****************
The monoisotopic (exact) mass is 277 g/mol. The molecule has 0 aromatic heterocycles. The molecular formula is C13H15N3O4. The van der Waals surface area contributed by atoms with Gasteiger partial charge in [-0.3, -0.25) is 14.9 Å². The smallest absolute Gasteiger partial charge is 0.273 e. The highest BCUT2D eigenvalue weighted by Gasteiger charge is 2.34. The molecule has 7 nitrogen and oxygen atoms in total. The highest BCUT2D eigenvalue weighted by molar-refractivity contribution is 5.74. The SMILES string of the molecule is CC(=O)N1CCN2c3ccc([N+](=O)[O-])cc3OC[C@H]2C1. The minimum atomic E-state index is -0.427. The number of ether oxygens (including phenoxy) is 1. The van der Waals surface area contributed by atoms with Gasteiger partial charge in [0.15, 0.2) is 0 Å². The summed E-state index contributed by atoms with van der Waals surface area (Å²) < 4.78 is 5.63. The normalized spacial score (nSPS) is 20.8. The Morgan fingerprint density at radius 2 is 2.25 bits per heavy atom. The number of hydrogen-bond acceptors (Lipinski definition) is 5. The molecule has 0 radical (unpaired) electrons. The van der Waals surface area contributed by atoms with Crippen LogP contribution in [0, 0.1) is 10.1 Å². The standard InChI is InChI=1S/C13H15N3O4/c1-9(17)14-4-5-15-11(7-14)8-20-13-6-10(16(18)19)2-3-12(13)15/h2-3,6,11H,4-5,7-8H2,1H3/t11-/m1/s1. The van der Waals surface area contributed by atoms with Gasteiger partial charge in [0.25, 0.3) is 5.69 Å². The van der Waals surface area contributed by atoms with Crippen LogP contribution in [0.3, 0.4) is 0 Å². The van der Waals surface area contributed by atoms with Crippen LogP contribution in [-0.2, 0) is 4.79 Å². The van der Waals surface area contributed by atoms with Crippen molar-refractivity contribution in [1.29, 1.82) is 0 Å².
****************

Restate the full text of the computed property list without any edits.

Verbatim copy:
The monoisotopic (exact) mass is 277 g/mol. The molecule has 0 aromatic heterocycles. The molecular formula is C13H15N3O4. The van der Waals surface area contributed by atoms with Gasteiger partial charge in [-0.3, -0.25) is 14.9 Å². The smallest absolute Gasteiger partial charge is 0.273 e. The highest BCUT2D eigenvalue weighted by Gasteiger charge is 2.34. The molecule has 7 nitrogen and oxygen atoms in total. The highest BCUT2D eigenvalue weighted by molar-refractivity contribution is 5.74. The SMILES string of the molecule is CC(=O)N1CCN2c3ccc([N+](=O)[O-])cc3OC[C@H]2C1. The minimum atomic E-state index is -0.427. The number of ether oxygens (including phenoxy) is 1. The van der Waals surface area contributed by atoms with Gasteiger partial charge in [0.15, 0.2) is 0 Å². The summed E-state index contributed by atoms with van der Waals surface area (Å²) < 4.78 is 5.63. The normalized spacial score (nSPS) is 20.8. The Morgan fingerprint density at radius 2 is 2.25 bits per heavy atom. The number of hydrogen-bond acceptors (Lipinski definition) is 5. The molecule has 0 radical (unpaired) electrons. The van der Waals surface area contributed by atoms with Crippen LogP contribution in [0, 0.1) is 10.1 Å². The standard InChI is InChI=1S/C13H15N3O4/c1-9(17)14-4-5-15-11(7-14)8-20-13-6-10(16(18)19)2-3-12(13)15/h2-3,6,11H,4-5,7-8H2,1H3/t11-/m1/s1. The van der Waals surface area contributed by atoms with Gasteiger partial charge in [0.25, 0.3) is 5.69 Å². The van der Waals surface area contributed by atoms with Crippen LogP contribution in [0.3, 0.4) is 0 Å². The van der Waals surface area contributed by atoms with Crippen LogP contribution in [-0.2, 0) is 4.79 Å². The van der Waals surface area contributed by atoms with Crippen molar-refractivity contribution in [1.29, 1.82) is 0 Å².